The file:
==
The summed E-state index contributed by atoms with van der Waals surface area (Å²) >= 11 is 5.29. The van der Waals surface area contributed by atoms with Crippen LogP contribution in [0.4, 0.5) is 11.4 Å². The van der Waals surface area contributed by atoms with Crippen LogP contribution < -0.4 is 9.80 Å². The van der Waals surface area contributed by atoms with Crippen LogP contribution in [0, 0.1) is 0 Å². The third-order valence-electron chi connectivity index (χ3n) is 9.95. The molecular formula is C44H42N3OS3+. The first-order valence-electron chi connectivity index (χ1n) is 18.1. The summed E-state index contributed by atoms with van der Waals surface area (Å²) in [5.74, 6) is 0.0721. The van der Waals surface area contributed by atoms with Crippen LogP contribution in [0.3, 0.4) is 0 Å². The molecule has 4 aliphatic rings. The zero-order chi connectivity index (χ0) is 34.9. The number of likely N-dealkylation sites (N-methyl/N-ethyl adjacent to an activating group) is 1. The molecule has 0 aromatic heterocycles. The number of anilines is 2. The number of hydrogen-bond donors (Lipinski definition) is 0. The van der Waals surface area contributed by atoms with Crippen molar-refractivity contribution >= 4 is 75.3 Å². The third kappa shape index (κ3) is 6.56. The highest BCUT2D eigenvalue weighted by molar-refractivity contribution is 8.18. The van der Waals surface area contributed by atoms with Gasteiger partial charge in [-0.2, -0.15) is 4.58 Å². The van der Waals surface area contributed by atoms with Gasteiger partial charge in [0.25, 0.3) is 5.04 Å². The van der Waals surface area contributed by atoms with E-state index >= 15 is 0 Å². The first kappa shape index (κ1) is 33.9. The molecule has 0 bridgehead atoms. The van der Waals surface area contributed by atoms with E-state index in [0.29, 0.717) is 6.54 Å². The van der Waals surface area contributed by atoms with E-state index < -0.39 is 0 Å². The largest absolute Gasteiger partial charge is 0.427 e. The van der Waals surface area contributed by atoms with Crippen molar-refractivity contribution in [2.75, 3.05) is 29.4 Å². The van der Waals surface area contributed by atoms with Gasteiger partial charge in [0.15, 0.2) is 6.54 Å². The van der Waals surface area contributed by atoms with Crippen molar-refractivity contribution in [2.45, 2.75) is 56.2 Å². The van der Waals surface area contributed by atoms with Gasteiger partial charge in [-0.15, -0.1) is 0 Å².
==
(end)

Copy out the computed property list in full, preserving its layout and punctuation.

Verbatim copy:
The summed E-state index contributed by atoms with van der Waals surface area (Å²) >= 11 is 5.29. The van der Waals surface area contributed by atoms with Crippen LogP contribution in [0.4, 0.5) is 11.4 Å². The van der Waals surface area contributed by atoms with Crippen LogP contribution < -0.4 is 9.80 Å². The van der Waals surface area contributed by atoms with Crippen LogP contribution in [0, 0.1) is 0 Å². The third-order valence-electron chi connectivity index (χ3n) is 9.95. The molecular formula is C44H42N3OS3+. The first-order valence-electron chi connectivity index (χ1n) is 18.1. The summed E-state index contributed by atoms with van der Waals surface area (Å²) in [5.74, 6) is 0.0721. The van der Waals surface area contributed by atoms with Crippen LogP contribution in [0.3, 0.4) is 0 Å². The molecule has 4 aliphatic rings. The zero-order chi connectivity index (χ0) is 34.9. The number of likely N-dealkylation sites (N-methyl/N-ethyl adjacent to an activating group) is 1. The molecule has 0 aromatic heterocycles. The number of anilines is 2. The number of hydrogen-bond donors (Lipinski definition) is 0. The van der Waals surface area contributed by atoms with Crippen molar-refractivity contribution >= 4 is 75.3 Å². The third kappa shape index (κ3) is 6.56. The highest BCUT2D eigenvalue weighted by molar-refractivity contribution is 8.18. The van der Waals surface area contributed by atoms with Gasteiger partial charge in [-0.2, -0.15) is 4.58 Å². The van der Waals surface area contributed by atoms with Gasteiger partial charge in [0.25, 0.3) is 5.04 Å². The van der Waals surface area contributed by atoms with E-state index >= 15 is 0 Å². The first kappa shape index (κ1) is 33.9. The molecule has 0 bridgehead atoms. The van der Waals surface area contributed by atoms with E-state index in [0.29, 0.717) is 6.54 Å². The van der Waals surface area contributed by atoms with E-state index < -0.39 is 0 Å². The largest absolute Gasteiger partial charge is 0.427 e. The van der Waals surface area contributed by atoms with Crippen molar-refractivity contribution in [2.75, 3.05) is 29.4 Å². The van der Waals surface area contributed by atoms with Gasteiger partial charge in [0.15, 0.2) is 6.54 Å². The van der Waals surface area contributed by atoms with Crippen molar-refractivity contribution in [2.45, 2.75) is 56.2 Å². The van der Waals surface area contributed by atoms with Gasteiger partial charge in [-0.15, -0.1) is 0 Å².